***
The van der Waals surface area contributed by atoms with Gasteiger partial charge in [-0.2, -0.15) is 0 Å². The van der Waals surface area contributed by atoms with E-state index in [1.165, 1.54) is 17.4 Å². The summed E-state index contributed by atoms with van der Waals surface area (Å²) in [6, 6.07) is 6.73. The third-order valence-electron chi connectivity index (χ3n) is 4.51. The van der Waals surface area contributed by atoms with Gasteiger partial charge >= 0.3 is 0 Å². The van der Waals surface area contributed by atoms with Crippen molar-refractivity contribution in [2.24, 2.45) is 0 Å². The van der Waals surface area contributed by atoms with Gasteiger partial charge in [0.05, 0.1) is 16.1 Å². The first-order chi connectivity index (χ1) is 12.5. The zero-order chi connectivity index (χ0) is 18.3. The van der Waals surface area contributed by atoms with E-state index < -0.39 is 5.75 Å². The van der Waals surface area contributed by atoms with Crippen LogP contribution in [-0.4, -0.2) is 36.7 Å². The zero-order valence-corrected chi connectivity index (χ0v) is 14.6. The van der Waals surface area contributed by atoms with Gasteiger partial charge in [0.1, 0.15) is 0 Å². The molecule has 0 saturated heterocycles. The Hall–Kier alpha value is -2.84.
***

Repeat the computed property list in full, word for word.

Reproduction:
The van der Waals surface area contributed by atoms with Gasteiger partial charge in [-0.2, -0.15) is 0 Å². The van der Waals surface area contributed by atoms with E-state index in [1.165, 1.54) is 17.4 Å². The summed E-state index contributed by atoms with van der Waals surface area (Å²) in [6, 6.07) is 6.73. The third-order valence-electron chi connectivity index (χ3n) is 4.51. The van der Waals surface area contributed by atoms with Gasteiger partial charge >= 0.3 is 0 Å². The van der Waals surface area contributed by atoms with Crippen molar-refractivity contribution in [2.24, 2.45) is 0 Å². The van der Waals surface area contributed by atoms with Gasteiger partial charge in [0.05, 0.1) is 16.1 Å². The first-order chi connectivity index (χ1) is 12.5. The zero-order chi connectivity index (χ0) is 18.3. The van der Waals surface area contributed by atoms with E-state index < -0.39 is 5.75 Å². The van der Waals surface area contributed by atoms with Crippen LogP contribution in [-0.4, -0.2) is 36.7 Å². The zero-order valence-corrected chi connectivity index (χ0v) is 14.6. The van der Waals surface area contributed by atoms with Gasteiger partial charge in [0.1, 0.15) is 0 Å². The molecule has 0 saturated heterocycles. The Hall–Kier alpha value is -2.84.